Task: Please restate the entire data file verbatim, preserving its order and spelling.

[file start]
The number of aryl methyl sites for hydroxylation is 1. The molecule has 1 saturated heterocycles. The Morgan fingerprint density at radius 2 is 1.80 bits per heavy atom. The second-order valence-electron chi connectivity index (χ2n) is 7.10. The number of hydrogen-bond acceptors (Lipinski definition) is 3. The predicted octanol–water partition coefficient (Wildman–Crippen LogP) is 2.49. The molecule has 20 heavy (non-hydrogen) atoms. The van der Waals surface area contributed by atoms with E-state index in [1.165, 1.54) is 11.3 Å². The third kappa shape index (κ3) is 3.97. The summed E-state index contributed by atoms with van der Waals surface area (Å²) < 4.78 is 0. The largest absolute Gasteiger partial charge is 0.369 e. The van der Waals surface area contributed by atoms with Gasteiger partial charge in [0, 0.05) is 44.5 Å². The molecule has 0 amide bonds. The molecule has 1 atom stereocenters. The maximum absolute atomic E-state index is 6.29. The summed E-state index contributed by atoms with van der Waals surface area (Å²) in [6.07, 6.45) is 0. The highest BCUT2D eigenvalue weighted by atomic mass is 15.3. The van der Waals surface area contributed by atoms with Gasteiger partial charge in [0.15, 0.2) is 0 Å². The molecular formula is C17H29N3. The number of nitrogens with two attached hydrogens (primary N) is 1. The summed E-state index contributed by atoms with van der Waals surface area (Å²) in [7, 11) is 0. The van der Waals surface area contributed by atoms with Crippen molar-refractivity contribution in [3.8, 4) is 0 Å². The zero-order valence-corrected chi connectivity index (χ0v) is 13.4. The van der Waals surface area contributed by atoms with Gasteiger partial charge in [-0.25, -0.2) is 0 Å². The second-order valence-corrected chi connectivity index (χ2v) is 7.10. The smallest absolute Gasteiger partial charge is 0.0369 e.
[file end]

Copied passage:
The number of aryl methyl sites for hydroxylation is 1. The molecule has 1 saturated heterocycles. The Morgan fingerprint density at radius 2 is 1.80 bits per heavy atom. The second-order valence-electron chi connectivity index (χ2n) is 7.10. The number of hydrogen-bond acceptors (Lipinski definition) is 3. The predicted octanol–water partition coefficient (Wildman–Crippen LogP) is 2.49. The molecule has 20 heavy (non-hydrogen) atoms. The van der Waals surface area contributed by atoms with E-state index in [1.165, 1.54) is 11.3 Å². The third kappa shape index (κ3) is 3.97. The summed E-state index contributed by atoms with van der Waals surface area (Å²) < 4.78 is 0. The largest absolute Gasteiger partial charge is 0.369 e. The van der Waals surface area contributed by atoms with Gasteiger partial charge in [0, 0.05) is 44.5 Å². The molecule has 0 amide bonds. The molecule has 1 atom stereocenters. The maximum absolute atomic E-state index is 6.29. The summed E-state index contributed by atoms with van der Waals surface area (Å²) in [6.07, 6.45) is 0. The highest BCUT2D eigenvalue weighted by atomic mass is 15.3. The van der Waals surface area contributed by atoms with Gasteiger partial charge in [0.15, 0.2) is 0 Å². The molecular formula is C17H29N3. The number of nitrogens with two attached hydrogens (primary N) is 1. The summed E-state index contributed by atoms with van der Waals surface area (Å²) in [7, 11) is 0. The van der Waals surface area contributed by atoms with Crippen molar-refractivity contribution in [3.8, 4) is 0 Å². The zero-order valence-corrected chi connectivity index (χ0v) is 13.4. The van der Waals surface area contributed by atoms with Gasteiger partial charge in [-0.25, -0.2) is 0 Å². The second-order valence-corrected chi connectivity index (χ2v) is 7.10. The smallest absolute Gasteiger partial charge is 0.0369 e.